The territorial evolution of the British Empire is considered to have begun with the foundation of the English colonial empire in the late 16th century. Since then, many territories around the world have been under the control of the United Kingdom or its predecessor states. When the Kingdom of Great Britain was formed in 1707 by the union of the Kingdom of Scotland with the Kingdom of England, the latter country's colonial possessions passed to the new state. Similarly, when Great Britain was united with the Kingdom of Ireland in 1801 to form the United Kingdom, control over its colonial possessions passed to the latter state. Collectively, these territories are referred to as the British Empire. Upon much of Ireland gaining independence in 1922 as the Irish Free State, the other territories of the empire remained under the control of the United Kingdom.
A king-emperor is a sovereign ruler who is simultaneously a king of one territory and emperor of another. This title usually results from a merger of a royal and imperial crown, but recognises that the two territories are different politically or culturally and in status. It also denotes a king's imperial status through the acquisition of an empire or vice versa.
Durbar is a Persian-derived term meaning the kings’ or rulers’ noble court or a formal meeting where the king held all discussions regarding the state. It was used in India for a ruler's court or feudal levy as the latter came to be ruled and later administered by foreigners. A durbar may be either a feudal state council for administering the affairs of a princely state, or a purely ceremonial gathering, as in the time of the British Empire in India.
A salute state was a princely state under the British Raj that had been granted a gun salute by the British Crown ; i.e., the protocolary privilege for its ruler to be greeted—originally by Royal Navy ships, later also on land—with a number of cannon shots, in graduations of two salutes from three to 21, as recognition of the state's relative status. The gun-salute system of recognition was first instituted during the time of the East India Company in the late 18th century and was continued under direct Crown rule from 1858.
The Kaisar-i-Hind Medal for Public Service in India was a medal awarded by the Emperor/Empress of India between 1900 and 1947, to "any person without distinction of race, occupation, position, or sex ... who shall have distinguished himself by important and useful service in the advancement of the public interest in British Raj."
Although in the past the style of British Emperor has been (retroactively) applied to a few mythical and historical rulers of Great Britain, Ireland or the United Kingdom, it is sometimes used as a colloquialism to designate either Plantagenet and Tudor caesaropapism or, more frequently, the British sovereign of the Empire of India.
The Chamber of Princes was an institution established in 1920 by a royal proclamation of King-Emperor George V to provide a forum in which the rulers of the princely states of India could voice their needs and aspirations to the colonial government of British India. It survived until the end of the British Raj in 1947.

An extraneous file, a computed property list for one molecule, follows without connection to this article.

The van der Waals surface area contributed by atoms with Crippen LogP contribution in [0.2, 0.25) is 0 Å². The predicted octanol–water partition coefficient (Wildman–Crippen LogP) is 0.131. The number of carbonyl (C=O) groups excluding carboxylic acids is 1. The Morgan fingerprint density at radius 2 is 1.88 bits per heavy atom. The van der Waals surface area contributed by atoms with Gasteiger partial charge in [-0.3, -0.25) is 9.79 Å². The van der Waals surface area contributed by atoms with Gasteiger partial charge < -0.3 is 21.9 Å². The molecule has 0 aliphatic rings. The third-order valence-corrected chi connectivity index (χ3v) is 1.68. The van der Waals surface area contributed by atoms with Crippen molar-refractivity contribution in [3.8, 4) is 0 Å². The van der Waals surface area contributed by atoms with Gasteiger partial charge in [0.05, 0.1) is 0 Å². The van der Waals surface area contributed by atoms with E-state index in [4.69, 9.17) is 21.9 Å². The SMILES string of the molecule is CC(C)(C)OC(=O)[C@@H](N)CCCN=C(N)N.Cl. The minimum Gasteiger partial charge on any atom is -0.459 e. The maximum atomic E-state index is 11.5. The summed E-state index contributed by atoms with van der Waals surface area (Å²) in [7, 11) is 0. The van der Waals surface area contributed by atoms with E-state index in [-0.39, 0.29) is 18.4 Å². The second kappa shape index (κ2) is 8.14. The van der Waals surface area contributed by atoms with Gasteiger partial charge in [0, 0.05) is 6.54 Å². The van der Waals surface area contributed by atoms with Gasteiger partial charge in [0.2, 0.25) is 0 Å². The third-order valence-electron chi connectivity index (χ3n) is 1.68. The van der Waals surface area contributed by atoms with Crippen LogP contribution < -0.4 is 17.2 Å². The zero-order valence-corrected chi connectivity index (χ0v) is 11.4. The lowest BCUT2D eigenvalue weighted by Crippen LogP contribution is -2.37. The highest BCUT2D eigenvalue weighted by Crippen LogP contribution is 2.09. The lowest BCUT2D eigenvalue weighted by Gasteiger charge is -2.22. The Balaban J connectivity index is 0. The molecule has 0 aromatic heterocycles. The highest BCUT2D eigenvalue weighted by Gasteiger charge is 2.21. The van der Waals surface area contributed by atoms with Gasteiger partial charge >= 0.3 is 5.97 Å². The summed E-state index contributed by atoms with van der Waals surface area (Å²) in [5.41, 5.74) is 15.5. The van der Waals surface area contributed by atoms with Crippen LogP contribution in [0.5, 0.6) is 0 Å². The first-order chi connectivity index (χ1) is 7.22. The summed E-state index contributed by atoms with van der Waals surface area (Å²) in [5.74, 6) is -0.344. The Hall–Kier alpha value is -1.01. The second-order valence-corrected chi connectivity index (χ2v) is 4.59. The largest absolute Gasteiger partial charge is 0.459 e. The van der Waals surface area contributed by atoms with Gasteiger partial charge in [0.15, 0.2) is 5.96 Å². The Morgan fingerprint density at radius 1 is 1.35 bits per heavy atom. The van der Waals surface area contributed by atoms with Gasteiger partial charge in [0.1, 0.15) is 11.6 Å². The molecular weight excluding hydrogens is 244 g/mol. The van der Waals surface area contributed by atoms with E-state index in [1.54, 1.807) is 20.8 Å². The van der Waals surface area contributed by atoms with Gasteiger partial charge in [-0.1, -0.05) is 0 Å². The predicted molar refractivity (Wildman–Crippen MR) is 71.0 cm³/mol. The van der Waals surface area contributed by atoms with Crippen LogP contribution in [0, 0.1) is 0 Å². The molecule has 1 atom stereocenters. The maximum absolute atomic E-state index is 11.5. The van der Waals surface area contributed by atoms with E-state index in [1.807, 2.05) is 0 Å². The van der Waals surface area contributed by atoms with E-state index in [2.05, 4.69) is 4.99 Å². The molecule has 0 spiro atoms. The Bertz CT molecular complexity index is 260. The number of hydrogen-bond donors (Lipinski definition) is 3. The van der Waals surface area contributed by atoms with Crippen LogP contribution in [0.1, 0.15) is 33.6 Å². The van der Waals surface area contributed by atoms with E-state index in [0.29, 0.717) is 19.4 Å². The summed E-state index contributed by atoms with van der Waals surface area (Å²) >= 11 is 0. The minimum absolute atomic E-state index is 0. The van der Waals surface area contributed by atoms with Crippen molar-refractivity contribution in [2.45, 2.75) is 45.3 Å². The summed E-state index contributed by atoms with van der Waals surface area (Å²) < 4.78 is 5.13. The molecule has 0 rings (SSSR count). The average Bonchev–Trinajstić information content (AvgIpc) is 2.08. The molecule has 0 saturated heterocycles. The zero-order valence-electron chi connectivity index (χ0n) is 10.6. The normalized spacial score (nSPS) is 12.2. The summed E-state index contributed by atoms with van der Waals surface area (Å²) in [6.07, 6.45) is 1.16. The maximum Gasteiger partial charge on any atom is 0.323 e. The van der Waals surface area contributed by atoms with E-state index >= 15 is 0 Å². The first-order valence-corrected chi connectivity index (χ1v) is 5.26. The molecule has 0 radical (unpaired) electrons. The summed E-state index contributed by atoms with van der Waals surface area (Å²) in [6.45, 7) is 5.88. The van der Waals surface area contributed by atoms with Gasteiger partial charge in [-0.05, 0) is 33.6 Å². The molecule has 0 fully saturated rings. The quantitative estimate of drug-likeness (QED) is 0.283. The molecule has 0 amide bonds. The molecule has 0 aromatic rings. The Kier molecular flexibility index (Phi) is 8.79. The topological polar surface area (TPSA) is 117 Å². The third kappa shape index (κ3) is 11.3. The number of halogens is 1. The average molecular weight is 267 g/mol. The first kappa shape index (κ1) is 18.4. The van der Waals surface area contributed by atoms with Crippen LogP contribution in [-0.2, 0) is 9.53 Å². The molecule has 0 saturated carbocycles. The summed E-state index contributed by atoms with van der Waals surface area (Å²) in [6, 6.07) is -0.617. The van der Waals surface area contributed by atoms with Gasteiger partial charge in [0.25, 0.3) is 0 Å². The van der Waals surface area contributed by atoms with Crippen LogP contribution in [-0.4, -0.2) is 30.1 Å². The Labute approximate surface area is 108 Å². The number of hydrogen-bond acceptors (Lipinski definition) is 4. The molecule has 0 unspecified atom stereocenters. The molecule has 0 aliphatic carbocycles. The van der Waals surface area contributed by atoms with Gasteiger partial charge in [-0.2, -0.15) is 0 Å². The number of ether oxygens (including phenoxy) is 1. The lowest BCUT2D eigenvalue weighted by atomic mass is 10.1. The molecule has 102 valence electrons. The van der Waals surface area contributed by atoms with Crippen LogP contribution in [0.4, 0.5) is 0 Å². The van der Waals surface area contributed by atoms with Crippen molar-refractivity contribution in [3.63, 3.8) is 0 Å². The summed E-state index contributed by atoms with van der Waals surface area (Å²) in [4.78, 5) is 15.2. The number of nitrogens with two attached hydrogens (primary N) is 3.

Coronation Park is a park located burari Road near Nirankari Sarovar in Delhi, India. The park is sometimes referred to as the Coronation Memorial; it was the venue of the Delhi Durbar of 1877 when Queen Victoria was proclaimed the Empress of India. Later it was used to celebrate the accession of King Edward VII in 1903, and, finally, it was here that the Durbar commemorating the coronation of King George V as Emperor of India took place on 12 December 1911, subsequent to his coronation at Westminster Abbey in June 1911. This last celebration had all the princely states in attendance. The decision to hold the Coronation Durbars in Delhi at the vast open ground at Coronation Park was a move to emphasise the historical significance of Delhi as the former capital of the Mughal Empire.
The Star of India refers to a group of flags used during the period of the British Raj in the Indian subcontinent. India had a range of flags for different purposes during its existence. The Princely states had their own flags which were to be flown alongside the British flag as a symbol of suzerainty. The official state flag for use on land was the Union Flag of the United Kingdom and it was this flag that was lowered on Independence Day in 1947. The flag of the governor-general of India was defaced with the Star of India. The civil ensign and naval ensign were the Red Ensign or Blue Ensign, respectively, defaced with the Star of India emblem.
Events in the year 1876 in India.
From 1947 to 1956, the Dominion of Pakistan was a self-governing country within the Commonwealth of Nations that shared a monarch with the United Kingdom and the other Dominions of the Commonwealth. The monarch's constitutional roles in Pakistan were mostly delegated to a vice-regal representative, the governor-general of Pakistan.
The Statue of Queen Victoria, Bangalore, is located at Queen's Park, next to Cubbon Park, Bangalore Cantonment, at the junction of 3 roads, at the border between the Cantonment and the Bangalore Pete. The statue was unveiled on 5 February 1906 by the then Prince of Wales, George Frederick Ernest Albert. The statue was raised out of funds raised by the residents of the Bangalore Civil and Military Station and contributions made by Krishna Raja Wadiyar IV, the Maharaja of Mysore. This Statue of Queen Victoria is one of the five of the original 50 statues of Queen Victoria which were installed in British India, to still stand at its original location. The statue has blossoms of jacaranda falling around. On the other end of Queen's Park is the Statue of King Edward VII.